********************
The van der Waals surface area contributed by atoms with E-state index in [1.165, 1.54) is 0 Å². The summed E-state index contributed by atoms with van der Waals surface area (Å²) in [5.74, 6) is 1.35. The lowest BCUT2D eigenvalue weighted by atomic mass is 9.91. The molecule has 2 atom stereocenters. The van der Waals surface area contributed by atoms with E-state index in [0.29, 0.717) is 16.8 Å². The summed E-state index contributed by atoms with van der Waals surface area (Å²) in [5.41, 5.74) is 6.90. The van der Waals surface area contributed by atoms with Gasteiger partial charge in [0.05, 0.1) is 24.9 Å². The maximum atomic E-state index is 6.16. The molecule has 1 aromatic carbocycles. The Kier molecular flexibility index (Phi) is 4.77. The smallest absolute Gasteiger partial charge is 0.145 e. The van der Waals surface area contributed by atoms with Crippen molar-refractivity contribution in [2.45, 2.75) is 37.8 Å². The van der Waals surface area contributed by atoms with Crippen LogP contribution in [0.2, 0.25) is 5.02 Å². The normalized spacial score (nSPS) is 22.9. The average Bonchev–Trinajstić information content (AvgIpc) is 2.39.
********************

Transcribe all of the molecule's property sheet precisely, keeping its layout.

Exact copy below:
The van der Waals surface area contributed by atoms with E-state index in [1.165, 1.54) is 0 Å². The summed E-state index contributed by atoms with van der Waals surface area (Å²) in [5.74, 6) is 1.35. The lowest BCUT2D eigenvalue weighted by atomic mass is 9.91. The molecule has 2 atom stereocenters. The van der Waals surface area contributed by atoms with E-state index in [0.29, 0.717) is 16.8 Å². The summed E-state index contributed by atoms with van der Waals surface area (Å²) in [5.41, 5.74) is 6.90. The van der Waals surface area contributed by atoms with Gasteiger partial charge in [0.05, 0.1) is 24.9 Å². The maximum atomic E-state index is 6.16. The molecule has 1 aromatic carbocycles. The Kier molecular flexibility index (Phi) is 4.77. The smallest absolute Gasteiger partial charge is 0.145 e. The van der Waals surface area contributed by atoms with Crippen molar-refractivity contribution in [2.45, 2.75) is 37.8 Å². The van der Waals surface area contributed by atoms with Crippen LogP contribution in [0.2, 0.25) is 5.02 Å². The normalized spacial score (nSPS) is 22.9. The average Bonchev–Trinajstić information content (AvgIpc) is 2.39.